Predicting nostalgia

I ran across a concept on a blog that got me thinking.

I wish that I could find where I read this so that I could give them their deserved “Hat Tip” (that is what bloggers do when they reference something seen at another blog) but even digging through my IE history was a dead end.  Obviously I read far too many blogs!

But the gist of the concept was that predicting future nostalgia can make you appreciate what you have today far more than you may otherwise.  For example, you may be stressed from your job or this Barney Frank/Chris Dodd economy or the prospect of a newly elected but utterly unqualified President or maybe you believe in the anthropomorphic anthropogenic climate change fraud; whatever stresses you out and makes you feel like things are so very bad now.  But rather than letting those things weigh so heavily on you, picture yourself in 20 years looking back to now, missing having kids in the house and remembering back when the national debt was only $10 trillion and knowing how much better your health care was before the government made it, ahem, “free”.  Realizing now that you will so often look back at today as The Good Old Days can give you a far more positive perspective on what you really have today.

But once I realized how it could be applied to things like children and family I also thought about other ways of looking at things with this kind of perspective.  Remember when you were in college, or just young and naive, and you thought that the world was going to hell in a hand basket?  Maybe you believed your ignorant professor when he bashed Reagan or maybe you thought that AIDS was going to kill us all.  But looking back now, you realize that in many ways things were better and simpler then.  It would have helped your perspective back then to realize that you were actually living through the good old days.  In so many ways, we always are.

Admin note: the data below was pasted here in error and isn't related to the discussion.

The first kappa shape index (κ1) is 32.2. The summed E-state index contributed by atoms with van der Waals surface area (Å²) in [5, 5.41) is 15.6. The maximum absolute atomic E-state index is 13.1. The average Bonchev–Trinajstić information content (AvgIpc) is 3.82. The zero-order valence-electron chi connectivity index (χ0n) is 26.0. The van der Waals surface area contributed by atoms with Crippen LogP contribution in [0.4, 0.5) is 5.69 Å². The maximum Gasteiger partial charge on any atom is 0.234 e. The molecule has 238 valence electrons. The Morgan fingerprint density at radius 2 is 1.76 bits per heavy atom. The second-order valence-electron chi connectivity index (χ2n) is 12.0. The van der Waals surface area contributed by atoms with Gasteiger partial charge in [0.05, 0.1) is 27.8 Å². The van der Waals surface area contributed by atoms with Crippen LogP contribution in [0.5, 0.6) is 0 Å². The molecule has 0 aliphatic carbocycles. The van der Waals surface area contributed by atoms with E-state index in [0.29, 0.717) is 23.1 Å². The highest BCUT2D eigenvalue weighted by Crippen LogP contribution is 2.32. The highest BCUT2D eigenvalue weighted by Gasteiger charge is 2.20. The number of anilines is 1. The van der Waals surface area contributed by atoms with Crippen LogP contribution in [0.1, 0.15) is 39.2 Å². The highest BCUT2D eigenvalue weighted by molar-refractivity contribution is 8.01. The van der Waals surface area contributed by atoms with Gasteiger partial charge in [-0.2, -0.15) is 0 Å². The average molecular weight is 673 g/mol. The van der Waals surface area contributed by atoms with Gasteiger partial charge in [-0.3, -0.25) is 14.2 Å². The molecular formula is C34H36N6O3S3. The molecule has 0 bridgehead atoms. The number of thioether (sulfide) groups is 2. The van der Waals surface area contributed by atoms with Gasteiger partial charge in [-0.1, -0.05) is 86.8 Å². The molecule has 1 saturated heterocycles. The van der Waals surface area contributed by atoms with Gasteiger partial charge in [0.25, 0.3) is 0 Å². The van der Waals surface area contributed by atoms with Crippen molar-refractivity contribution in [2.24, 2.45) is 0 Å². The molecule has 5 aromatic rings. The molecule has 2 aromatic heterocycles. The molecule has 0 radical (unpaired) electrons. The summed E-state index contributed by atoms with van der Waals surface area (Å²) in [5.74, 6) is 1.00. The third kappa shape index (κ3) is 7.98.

Another example: I did some growing up in a suburb east of Atlanta called Stone Mountain.  It was a great place to grow up in the 70s and 80s, and though I did appreciate some of it I did not realize what we had.  I know now that I would have appreciated it much more if I could have looked into the future and seen that it would end up an urban-decay, crime-ridden lousy place to be.  It breaks my heart when I have to see it, and when I do have to go there I am definitely loaded for bear.  Or think about all of the places that used to be pretty forests or a rolling farm pasture but now sport a Home Depot or Wal Mart… there are empty lots around you that you do not notice now but will miss when they are gone.  Take a picture.  Even better, take a picture with your kids standing in front of it so that in 20 years you can show it to people and say “This is where the IKEA is now”.

So when you come home tired and your kids seem to have too much energy and you want to go watch TV and decompress, think about how you will look back in 20 years treasuring every single moment that you had with your kids before they ended up fulfilling Harry Chapin’s painfully true song.

I think that looking at things in this way gives you a much deeper perspective that you would wish that you had grasped, back in those Good Old Days.

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One response to “Predicting nostalgia

  1. Well said sir. This is very good advice. Made me rethink things.

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